A two-day meeting was held this week by representatives from AMISOM, the United Kingdom Mission Support Team, United Nations Support Office in Somalia (UNSOS), the United Nations Mine Action Service (UNMAS), the United States Army, the Turkish Army, and the European Union Training Mission (EUTM) to devise ways of reducing the threat posed by Improvised Explosive Devices in Somalia. Participants discussed mitigation efforts, while analysing the impact of IEDs along the main supply routes. The meeting considered the nature of capacity building support to the Somali National Security Forces and in counter-IED efforts. It agreed to intensify sensitization of local populations on the impact of IEDs and to form multi-stakeholder teams in all AMISOM sectors to offer quick solutions to mitigate rising threats from explosives.
The European Union said its Training Mission in Somalia (EUTM) would continue the training of Somali troops in spite of a car bomb attack on one of its convoys on Monday (October 1) in Mogadishu. No EUTM personnel were injured but three people died. The Mission condemned the attack and expressed its condolences to the families of those killed. The EU launched its training mission in 2010.
President Kiir, in a speech at Army headquarters in Juba on Thursday (September 27) directed the South Sudanese army and other regular forces to abide by the revitalized peace agreement. He underlined the need to fully observe the rule of law and to not commit any attacks on civilians in the country. He said military courts would be established to punish the perpetrators of any aggression on civilians. He has also ordered the army to refrain from revenge attacks and retaliation and directed army forces to cease the training of any recruits immediately.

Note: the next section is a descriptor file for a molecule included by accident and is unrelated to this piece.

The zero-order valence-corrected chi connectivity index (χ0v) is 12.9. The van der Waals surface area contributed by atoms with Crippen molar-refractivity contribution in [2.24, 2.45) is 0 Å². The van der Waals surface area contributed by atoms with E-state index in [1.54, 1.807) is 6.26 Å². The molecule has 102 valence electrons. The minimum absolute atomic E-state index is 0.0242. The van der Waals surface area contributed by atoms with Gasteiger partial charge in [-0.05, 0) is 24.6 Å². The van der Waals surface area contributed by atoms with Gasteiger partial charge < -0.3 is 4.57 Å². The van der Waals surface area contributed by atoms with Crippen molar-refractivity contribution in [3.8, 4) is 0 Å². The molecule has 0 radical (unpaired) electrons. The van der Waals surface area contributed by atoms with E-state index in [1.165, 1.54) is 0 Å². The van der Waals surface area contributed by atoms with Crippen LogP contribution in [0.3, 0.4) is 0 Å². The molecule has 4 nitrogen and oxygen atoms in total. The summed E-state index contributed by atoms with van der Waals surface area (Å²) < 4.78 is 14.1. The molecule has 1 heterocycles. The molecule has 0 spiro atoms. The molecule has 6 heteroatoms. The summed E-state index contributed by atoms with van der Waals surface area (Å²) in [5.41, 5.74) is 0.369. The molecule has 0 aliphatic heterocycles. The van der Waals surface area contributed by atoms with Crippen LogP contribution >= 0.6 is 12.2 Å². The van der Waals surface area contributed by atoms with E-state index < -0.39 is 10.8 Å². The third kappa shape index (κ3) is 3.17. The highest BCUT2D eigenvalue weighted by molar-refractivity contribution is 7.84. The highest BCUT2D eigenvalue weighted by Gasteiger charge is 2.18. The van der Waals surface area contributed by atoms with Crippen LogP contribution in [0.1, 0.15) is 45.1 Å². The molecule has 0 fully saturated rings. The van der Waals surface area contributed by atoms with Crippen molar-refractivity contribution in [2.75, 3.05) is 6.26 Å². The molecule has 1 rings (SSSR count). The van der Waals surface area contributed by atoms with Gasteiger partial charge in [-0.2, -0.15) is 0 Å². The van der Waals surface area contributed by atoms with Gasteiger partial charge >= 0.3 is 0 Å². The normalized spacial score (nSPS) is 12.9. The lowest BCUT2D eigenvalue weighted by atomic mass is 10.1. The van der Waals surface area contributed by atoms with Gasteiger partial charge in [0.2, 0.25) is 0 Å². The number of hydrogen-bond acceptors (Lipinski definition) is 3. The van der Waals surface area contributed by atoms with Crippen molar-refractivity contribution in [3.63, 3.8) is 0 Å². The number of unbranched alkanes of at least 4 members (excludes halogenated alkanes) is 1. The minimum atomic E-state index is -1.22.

First Vice President Taban Deng Gai speaking to the UN General Assembly on Friday (September 28) emphasized the government’s commitment to the revitalized peace agreement signed on September 12. He called for the “speedy normalization of Sudan and the United States and the total lifting of sanctions on Sudan. (See article)
First Vice President Taban Deng Gai and UN Secretary-General António Guterres discussed the next steps towards the implementation of the revitalized peace agreement in New York last week. The Secretary-General congratulated South Sudan on the considerable progress made in the peace talks and the political goodwill demonstrated by all parties culminating in the signing of the final revitalized Peace Agreement on September 12. He encouraged the
Government to “undertake confidence and trust-building measures amongst the parties to help ensure the smooth implementation of the Agreement.”
The Joint Monitoring and Evaluation Commission (JMEC) has welcomed President Kiir’s Presidential Order to release all Prisoners of War and political detainees, issued on Thursday last week (September 27), and urged immediate implementation. In a statement on Monday (October 1), JMEC Deputy Chairperson Lt. General Njoroge urged all peace parties to “honour their commitment to the R-ARCSS, to cooperate with the ICRC and release all PoWs and Political Detainees without further delay”. The statement also urged all parties and stakeholders to submit a complete list of their nominees to the various Agreement Institutions and Mechanisms immediately; and to facilitate the operationalization of the Transitional Security Arrangements and the voluntary repatriation, resettlement, rehabilitation and reintegration of returnees and internally displaced persons.
President Omer al-Bashir renewed his call to rebel groups to renounce violence, stressing the government’s keenness to achieve comprehensive peace in the country. Speaking to the National Legislature on Monday (October 1), the President quoted the national dialogue and the unilateral cessation of hostilities. He praised the success of the disarmament campaign and said the government would launch a national project to rebuild the Sudan Armed Forces to protect the country and maintain its sovereignty. He called on the international community to support Sudan’s efforts to combat illegal migration and human trafficking and to bear its responsibility towards the refugees.